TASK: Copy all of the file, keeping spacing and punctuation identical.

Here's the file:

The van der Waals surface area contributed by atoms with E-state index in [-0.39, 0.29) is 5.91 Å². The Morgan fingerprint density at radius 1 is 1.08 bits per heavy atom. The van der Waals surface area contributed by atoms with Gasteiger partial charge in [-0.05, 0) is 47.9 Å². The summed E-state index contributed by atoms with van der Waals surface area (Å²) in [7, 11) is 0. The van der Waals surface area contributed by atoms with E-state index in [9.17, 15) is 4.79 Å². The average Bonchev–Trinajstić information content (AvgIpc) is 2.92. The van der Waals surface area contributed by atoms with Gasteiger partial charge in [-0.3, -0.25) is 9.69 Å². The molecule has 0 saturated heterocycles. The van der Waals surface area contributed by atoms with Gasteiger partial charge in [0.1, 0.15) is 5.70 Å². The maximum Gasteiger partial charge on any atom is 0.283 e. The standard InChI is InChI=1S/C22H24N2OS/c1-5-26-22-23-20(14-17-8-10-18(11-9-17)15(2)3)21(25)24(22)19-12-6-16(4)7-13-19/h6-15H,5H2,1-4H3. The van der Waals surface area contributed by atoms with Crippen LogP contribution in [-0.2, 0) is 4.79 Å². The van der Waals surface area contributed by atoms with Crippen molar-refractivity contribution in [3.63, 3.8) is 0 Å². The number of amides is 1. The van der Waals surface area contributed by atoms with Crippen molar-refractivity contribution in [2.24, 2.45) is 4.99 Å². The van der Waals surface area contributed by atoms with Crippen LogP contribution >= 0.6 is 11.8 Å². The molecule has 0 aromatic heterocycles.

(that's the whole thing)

The van der Waals surface area contributed by atoms with E-state index in [-0.39, 0.29) is 5.91 Å². The Morgan fingerprint density at radius 1 is 1.08 bits per heavy atom. The van der Waals surface area contributed by atoms with Gasteiger partial charge in [-0.05, 0) is 47.9 Å². The summed E-state index contributed by atoms with van der Waals surface area (Å²) in [7, 11) is 0. The van der Waals surface area contributed by atoms with E-state index in [9.17, 15) is 4.79 Å². The average Bonchev–Trinajstić information content (AvgIpc) is 2.92. The van der Waals surface area contributed by atoms with Gasteiger partial charge in [-0.3, -0.25) is 9.69 Å². The molecule has 0 saturated heterocycles. The van der Waals surface area contributed by atoms with Gasteiger partial charge in [0.1, 0.15) is 5.70 Å². The maximum Gasteiger partial charge on any atom is 0.283 e. The standard InChI is InChI=1S/C22H24N2OS/c1-5-26-22-23-20(14-17-8-10-18(11-9-17)15(2)3)21(25)24(22)19-12-6-16(4)7-13-19/h6-15H,5H2,1-4H3. The van der Waals surface area contributed by atoms with Crippen LogP contribution in [-0.2, 0) is 4.79 Å². The van der Waals surface area contributed by atoms with Crippen molar-refractivity contribution in [3.63, 3.8) is 0 Å². The number of amides is 1. The van der Waals surface area contributed by atoms with Crippen molar-refractivity contribution in [2.24, 2.45) is 4.99 Å². The van der Waals surface area contributed by atoms with Crippen LogP contribution >= 0.6 is 11.8 Å². The molecule has 0 aromatic heterocycles.